Throwaway PhDs? The mindless and unfair side of higher education in China

I know a fellow from Taiwan who spent eight years laboring over his PhD — eight years! — in some area of engineering. He now runs a private media company and does real estate on the side, and regrets the years he spent on higher education. Another friend of mine came over here for a PhD in some area of environmental architecture. He is now contemplating a move over to law school.

Why do some Chinese students, after years of grueling study, toss away their higher education when it comes to their career choices?

There’s clearly something amiss in China when it comes to getting higher education, as mentioned in this article “Record students seeking to enter postgraduate courses, but job market expert says employers prefer experience“:

Some candidates who registered this year [to participate in the postgraduate entrance exams] fear their undergraduate education is insufficient. Others say they want to study abroad but cannot adapt to foreign education systems or pay overseas tuition. Yet others want to delay joining the estimated 600,000 to one million graduates who will enter the job market next June and gain an edge over future competition.

“I know a lot of people on the [job search] path, but I’m not mature enough, my undergraduate studies are not enough,” said Wu Yiyu, an accounting student at the Beijing University of International Business and Economics. She will take the postgraduate entrance exam at a People’s Bank of China research institute. Three of her roommates are also studying for the exam. One is applying for jobs as she prepares for the exam and will decide which works out better by June. Another accounting student, Han Yuxuan, hopes to enter her university’s graduate programme because she feels she lacks skills. She also has a chance at free schooling and sees advantages in delaying work. “There are so many Chinese students and competition is so intense, so there are people doing this to escape,” Ms Han said. “But it isn’t my major reason.”

People are, in part, products of their culture. And in China, the culture says, higher education is how you change your life.

In feudal times, young scholars studied fiercely with the hopes of passing the national exams to become an official — a ticket for their families to wealth, prosperity and higher status. It’s no different today, where officials enjoy cars, apartments, travel and dining privileges, with the tab generally picked up by the state. To become an official, you still have to participate in competitive exams.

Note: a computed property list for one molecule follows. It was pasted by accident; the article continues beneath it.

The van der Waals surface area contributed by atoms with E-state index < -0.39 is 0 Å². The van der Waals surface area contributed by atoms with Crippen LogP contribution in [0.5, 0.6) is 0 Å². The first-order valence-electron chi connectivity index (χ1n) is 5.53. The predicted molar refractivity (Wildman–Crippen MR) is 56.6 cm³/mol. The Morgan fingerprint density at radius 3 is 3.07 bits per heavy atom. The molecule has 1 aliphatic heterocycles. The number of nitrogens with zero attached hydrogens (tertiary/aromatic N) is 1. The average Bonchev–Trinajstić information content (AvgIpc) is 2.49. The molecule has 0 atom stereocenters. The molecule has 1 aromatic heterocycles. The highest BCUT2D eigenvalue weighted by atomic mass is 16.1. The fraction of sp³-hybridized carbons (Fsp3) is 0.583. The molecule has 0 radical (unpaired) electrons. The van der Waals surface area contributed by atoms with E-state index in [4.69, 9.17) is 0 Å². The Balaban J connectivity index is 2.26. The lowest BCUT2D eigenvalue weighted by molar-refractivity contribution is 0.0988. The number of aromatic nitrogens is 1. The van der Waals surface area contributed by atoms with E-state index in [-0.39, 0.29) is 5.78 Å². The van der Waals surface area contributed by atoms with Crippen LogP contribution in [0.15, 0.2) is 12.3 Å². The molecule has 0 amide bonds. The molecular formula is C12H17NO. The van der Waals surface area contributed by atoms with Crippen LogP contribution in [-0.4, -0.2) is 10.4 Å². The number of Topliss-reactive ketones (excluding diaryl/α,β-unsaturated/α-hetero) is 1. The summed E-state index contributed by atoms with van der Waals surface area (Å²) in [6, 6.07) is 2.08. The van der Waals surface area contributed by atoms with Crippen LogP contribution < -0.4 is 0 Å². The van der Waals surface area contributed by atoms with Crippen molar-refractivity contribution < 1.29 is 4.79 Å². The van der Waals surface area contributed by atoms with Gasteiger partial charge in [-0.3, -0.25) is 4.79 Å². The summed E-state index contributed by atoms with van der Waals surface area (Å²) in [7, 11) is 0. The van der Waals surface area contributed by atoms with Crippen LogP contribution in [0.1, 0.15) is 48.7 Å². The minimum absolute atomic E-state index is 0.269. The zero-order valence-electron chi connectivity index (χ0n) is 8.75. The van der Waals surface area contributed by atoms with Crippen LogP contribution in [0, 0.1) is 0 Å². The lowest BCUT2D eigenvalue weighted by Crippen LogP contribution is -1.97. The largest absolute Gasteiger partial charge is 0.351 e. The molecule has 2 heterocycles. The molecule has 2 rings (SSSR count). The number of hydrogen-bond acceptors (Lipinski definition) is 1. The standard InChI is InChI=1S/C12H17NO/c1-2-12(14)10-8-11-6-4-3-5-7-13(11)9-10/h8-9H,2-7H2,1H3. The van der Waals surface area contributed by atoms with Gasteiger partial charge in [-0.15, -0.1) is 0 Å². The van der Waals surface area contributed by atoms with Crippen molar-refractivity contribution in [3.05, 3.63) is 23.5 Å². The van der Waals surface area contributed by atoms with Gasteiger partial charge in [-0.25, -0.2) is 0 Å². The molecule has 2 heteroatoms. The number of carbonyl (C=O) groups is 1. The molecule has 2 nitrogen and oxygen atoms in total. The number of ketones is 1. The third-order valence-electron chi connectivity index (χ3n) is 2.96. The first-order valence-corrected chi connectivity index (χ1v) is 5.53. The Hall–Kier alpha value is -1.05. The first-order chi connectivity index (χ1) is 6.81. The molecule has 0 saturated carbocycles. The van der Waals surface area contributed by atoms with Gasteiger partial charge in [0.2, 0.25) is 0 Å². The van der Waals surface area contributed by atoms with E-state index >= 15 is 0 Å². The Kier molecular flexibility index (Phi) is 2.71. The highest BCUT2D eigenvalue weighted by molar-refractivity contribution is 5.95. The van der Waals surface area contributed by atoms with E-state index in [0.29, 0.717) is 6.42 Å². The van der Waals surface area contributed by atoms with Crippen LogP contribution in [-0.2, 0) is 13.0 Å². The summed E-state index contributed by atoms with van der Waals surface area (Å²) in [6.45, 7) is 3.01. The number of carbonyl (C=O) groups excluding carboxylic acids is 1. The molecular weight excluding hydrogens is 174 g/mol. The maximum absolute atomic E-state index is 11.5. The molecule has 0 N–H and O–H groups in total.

Even recently, in the 1980’s, college assured lifetime stability. People who gained admission into college in that era were guaranteed a job — the whole “iron rice bowl”. It may not have been the best job, but it was essentially a job for life.

There is the problem of residency, too. Many people are barred from seeking their fortunes in the big cities because they are not allowed to become residents. It’s not like the place I live in the US. When I moved into my city, all I had to do to prove residency was bring in a couple of bills or bank statements or anything else addressed to me at my new address in the city. In China, however, merely having a Shanghai apartment doesn’t make you a Shanghai resident. Getting that residency for non-Shanghai residents is almost as bureaucratic and frustrating as getting a visa in the US. Yet, if you become a STUDENT in a Shanghai university, you can become a resident — provided that you get a job by the time you graduate.

As a result, this whole residency mess has further elevated the status of higher education into something truly transformational. I have a number of nameless friends who intentionally sought to pursue majors with little competition just so they could go to Beijing or Shanghai with the intention of becoming a Beijing or Shanghai resident. Most ended up getting jobs, sometimes not their ideal, sometimes better than expected. But they were able to become big-city residents — their primary goal.

Arguably, this model could be applied to study abroad, where students might also apply for certain majors or to certain schools, with the intention of becoming a permanent resident. My friend Douglas initially wanted to get a PhD in the US, ultimately as a means to gain residency there.

The saddest thing, however, is that Chinese people weren’t provided real guidance on how to succeed. People are taught to go through the educational system, but aren’t taught about how to discover what they really want to do. There isn’t much in the way of career counseling or vocational guidance to help students clarify their life goals, and then discover how to achieve them. So, people blindly follow the time-tested model of higher education as success.

Chinese society also didn’t provide enough alternative models of success. People such as my husband’s cousin, Jianfei. Jianfei failed the high school entrance exams in China, and decided to join the army. Once out of the army, after a few years of doing mindless work, he discovered the business of being a local courier. He eventually became the boss of one of Shanghai’s districts, and makes enough to drive a luxurious Volkswagon. Is he successful? Sure. But you’re definitely not going to see a lot of articles lauding guys like him as the next new model entrepreneur.

Abandoning a PhD is a lot more complicated than just poor planning. Sometimes education is simply a means to an end (residency) or seemingly the only option available, because you just didn’t know better.

In the meantime, I wish my aforementioned Chinese friends success in their new endeavors. Because, after all, there’s only one thing worse than getting a PhD you don’t want — never following your true dreams.

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